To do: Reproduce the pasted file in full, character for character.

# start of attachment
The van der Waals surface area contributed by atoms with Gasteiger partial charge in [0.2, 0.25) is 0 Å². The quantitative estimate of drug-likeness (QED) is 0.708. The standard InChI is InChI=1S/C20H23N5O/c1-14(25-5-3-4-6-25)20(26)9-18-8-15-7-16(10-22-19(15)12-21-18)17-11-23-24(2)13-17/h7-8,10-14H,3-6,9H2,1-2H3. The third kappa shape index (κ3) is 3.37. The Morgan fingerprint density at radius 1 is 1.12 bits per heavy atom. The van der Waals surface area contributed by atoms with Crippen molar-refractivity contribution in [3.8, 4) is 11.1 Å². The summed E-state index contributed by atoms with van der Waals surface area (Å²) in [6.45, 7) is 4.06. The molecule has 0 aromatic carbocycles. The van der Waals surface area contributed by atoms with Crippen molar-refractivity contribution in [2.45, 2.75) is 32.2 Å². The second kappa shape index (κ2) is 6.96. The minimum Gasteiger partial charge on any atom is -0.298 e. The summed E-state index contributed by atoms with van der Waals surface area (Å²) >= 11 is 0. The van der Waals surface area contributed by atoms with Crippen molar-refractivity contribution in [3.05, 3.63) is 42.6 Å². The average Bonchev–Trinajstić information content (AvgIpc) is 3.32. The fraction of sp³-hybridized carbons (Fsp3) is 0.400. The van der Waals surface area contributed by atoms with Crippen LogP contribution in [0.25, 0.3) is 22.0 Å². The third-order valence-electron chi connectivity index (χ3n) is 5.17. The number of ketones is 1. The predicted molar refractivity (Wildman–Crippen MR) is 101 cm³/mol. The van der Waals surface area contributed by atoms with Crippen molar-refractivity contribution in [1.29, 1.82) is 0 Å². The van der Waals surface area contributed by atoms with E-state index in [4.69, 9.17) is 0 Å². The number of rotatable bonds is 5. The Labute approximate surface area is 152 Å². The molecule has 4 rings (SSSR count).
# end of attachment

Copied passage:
The van der Waals surface area contributed by atoms with Gasteiger partial charge in [0.2, 0.25) is 0 Å². The quantitative estimate of drug-likeness (QED) is 0.708. The standard InChI is InChI=1S/C20H23N5O/c1-14(25-5-3-4-6-25)20(26)9-18-8-15-7-16(10-22-19(15)12-21-18)17-11-23-24(2)13-17/h7-8,10-14H,3-6,9H2,1-2H3. The third kappa shape index (κ3) is 3.37. The Morgan fingerprint density at radius 1 is 1.12 bits per heavy atom. The van der Waals surface area contributed by atoms with Crippen molar-refractivity contribution in [3.8, 4) is 11.1 Å². The summed E-state index contributed by atoms with van der Waals surface area (Å²) in [6.45, 7) is 4.06. The molecule has 0 aromatic carbocycles. The van der Waals surface area contributed by atoms with Crippen molar-refractivity contribution in [2.45, 2.75) is 32.2 Å². The second kappa shape index (κ2) is 6.96. The minimum Gasteiger partial charge on any atom is -0.298 e. The summed E-state index contributed by atoms with van der Waals surface area (Å²) >= 11 is 0. The van der Waals surface area contributed by atoms with Crippen molar-refractivity contribution in [3.05, 3.63) is 42.6 Å². The average Bonchev–Trinajstić information content (AvgIpc) is 3.32. The fraction of sp³-hybridized carbons (Fsp3) is 0.400. The van der Waals surface area contributed by atoms with Crippen LogP contribution in [0.25, 0.3) is 22.0 Å². The third-order valence-electron chi connectivity index (χ3n) is 5.17. The number of ketones is 1. The predicted molar refractivity (Wildman–Crippen MR) is 101 cm³/mol. The van der Waals surface area contributed by atoms with Crippen molar-refractivity contribution in [1.29, 1.82) is 0 Å². The van der Waals surface area contributed by atoms with E-state index in [4.69, 9.17) is 0 Å². The number of rotatable bonds is 5. The Labute approximate surface area is 152 Å². The molecule has 4 rings (SSSR count).